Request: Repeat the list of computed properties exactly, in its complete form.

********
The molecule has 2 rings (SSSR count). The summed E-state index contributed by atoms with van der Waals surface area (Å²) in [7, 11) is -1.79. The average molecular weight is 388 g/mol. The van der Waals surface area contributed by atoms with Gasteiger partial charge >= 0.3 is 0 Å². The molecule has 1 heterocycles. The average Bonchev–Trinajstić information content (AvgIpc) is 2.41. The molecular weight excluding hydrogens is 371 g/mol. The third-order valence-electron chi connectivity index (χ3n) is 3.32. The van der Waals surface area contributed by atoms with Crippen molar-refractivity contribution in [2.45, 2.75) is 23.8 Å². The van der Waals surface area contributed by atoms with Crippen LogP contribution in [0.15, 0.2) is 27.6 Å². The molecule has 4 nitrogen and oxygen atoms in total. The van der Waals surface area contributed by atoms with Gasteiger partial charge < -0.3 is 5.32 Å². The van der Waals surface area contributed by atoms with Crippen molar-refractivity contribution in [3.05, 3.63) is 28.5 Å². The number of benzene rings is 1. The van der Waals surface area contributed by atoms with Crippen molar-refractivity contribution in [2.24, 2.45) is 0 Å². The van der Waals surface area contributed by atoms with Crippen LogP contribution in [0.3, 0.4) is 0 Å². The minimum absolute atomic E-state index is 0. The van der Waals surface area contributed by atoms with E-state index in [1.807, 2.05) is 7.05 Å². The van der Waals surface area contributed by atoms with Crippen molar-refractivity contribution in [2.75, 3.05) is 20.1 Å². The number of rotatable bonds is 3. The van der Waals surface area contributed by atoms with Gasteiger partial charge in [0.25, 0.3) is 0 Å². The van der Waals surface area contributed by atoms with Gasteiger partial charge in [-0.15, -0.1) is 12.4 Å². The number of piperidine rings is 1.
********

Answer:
The molecule has 2 rings (SSSR count). The summed E-state index contributed by atoms with van der Waals surface area (Å²) in [7, 11) is -1.79. The average molecular weight is 388 g/mol. The van der Waals surface area contributed by atoms with Gasteiger partial charge >= 0.3 is 0 Å². The molecule has 1 heterocycles. The average Bonchev–Trinajstić information content (AvgIpc) is 2.41. The molecular weight excluding hydrogens is 371 g/mol. The third-order valence-electron chi connectivity index (χ3n) is 3.32. The van der Waals surface area contributed by atoms with Crippen molar-refractivity contribution in [2.45, 2.75) is 23.8 Å². The van der Waals surface area contributed by atoms with Crippen LogP contribution in [0.15, 0.2) is 27.6 Å². The molecule has 4 nitrogen and oxygen atoms in total. The van der Waals surface area contributed by atoms with Gasteiger partial charge < -0.3 is 5.32 Å². The van der Waals surface area contributed by atoms with Crippen molar-refractivity contribution in [3.05, 3.63) is 28.5 Å². The number of benzene rings is 1. The van der Waals surface area contributed by atoms with Crippen molar-refractivity contribution in [2.24, 2.45) is 0 Å². The van der Waals surface area contributed by atoms with Crippen LogP contribution in [0.3, 0.4) is 0 Å². The minimum absolute atomic E-state index is 0. The van der Waals surface area contributed by atoms with E-state index in [1.807, 2.05) is 7.05 Å². The van der Waals surface area contributed by atoms with Crippen molar-refractivity contribution in [2.75, 3.05) is 20.1 Å². The number of rotatable bonds is 3. The van der Waals surface area contributed by atoms with Gasteiger partial charge in [0.25, 0.3) is 0 Å². The van der Waals surface area contributed by atoms with Gasteiger partial charge in [-0.15, -0.1) is 12.4 Å². The number of piperidine rings is 1.